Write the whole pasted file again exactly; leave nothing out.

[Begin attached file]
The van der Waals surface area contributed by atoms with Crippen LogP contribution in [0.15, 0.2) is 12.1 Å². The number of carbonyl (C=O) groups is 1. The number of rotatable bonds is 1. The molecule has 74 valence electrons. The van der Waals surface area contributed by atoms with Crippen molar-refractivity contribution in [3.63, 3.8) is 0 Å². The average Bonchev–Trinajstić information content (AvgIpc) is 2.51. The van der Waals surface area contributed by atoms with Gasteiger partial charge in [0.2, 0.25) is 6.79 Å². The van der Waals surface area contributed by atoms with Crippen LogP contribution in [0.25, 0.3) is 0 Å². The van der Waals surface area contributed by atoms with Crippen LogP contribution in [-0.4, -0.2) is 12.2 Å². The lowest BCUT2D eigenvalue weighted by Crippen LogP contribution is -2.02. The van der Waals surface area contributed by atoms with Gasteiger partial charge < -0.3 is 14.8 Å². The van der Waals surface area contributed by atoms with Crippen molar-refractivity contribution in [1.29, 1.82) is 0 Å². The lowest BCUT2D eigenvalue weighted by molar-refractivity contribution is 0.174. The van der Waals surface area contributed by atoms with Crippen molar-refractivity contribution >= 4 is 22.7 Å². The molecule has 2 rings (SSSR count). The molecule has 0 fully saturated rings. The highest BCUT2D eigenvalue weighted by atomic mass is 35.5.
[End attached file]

The van der Waals surface area contributed by atoms with Crippen LogP contribution in [0.15, 0.2) is 12.1 Å². The number of carbonyl (C=O) groups is 1. The number of rotatable bonds is 1. The molecule has 74 valence electrons. The van der Waals surface area contributed by atoms with Crippen molar-refractivity contribution in [3.63, 3.8) is 0 Å². The average Bonchev–Trinajstić information content (AvgIpc) is 2.51. The van der Waals surface area contributed by atoms with Gasteiger partial charge in [0.2, 0.25) is 6.79 Å². The van der Waals surface area contributed by atoms with Crippen LogP contribution in [0.25, 0.3) is 0 Å². The van der Waals surface area contributed by atoms with Crippen LogP contribution in [-0.4, -0.2) is 12.2 Å². The lowest BCUT2D eigenvalue weighted by Crippen LogP contribution is -2.02. The van der Waals surface area contributed by atoms with Gasteiger partial charge < -0.3 is 14.8 Å². The van der Waals surface area contributed by atoms with Crippen molar-refractivity contribution in [1.29, 1.82) is 0 Å². The lowest BCUT2D eigenvalue weighted by molar-refractivity contribution is 0.174. The van der Waals surface area contributed by atoms with Crippen molar-refractivity contribution >= 4 is 22.7 Å². The molecule has 2 rings (SSSR count). The molecule has 0 fully saturated rings. The highest BCUT2D eigenvalue weighted by atomic mass is 35.5.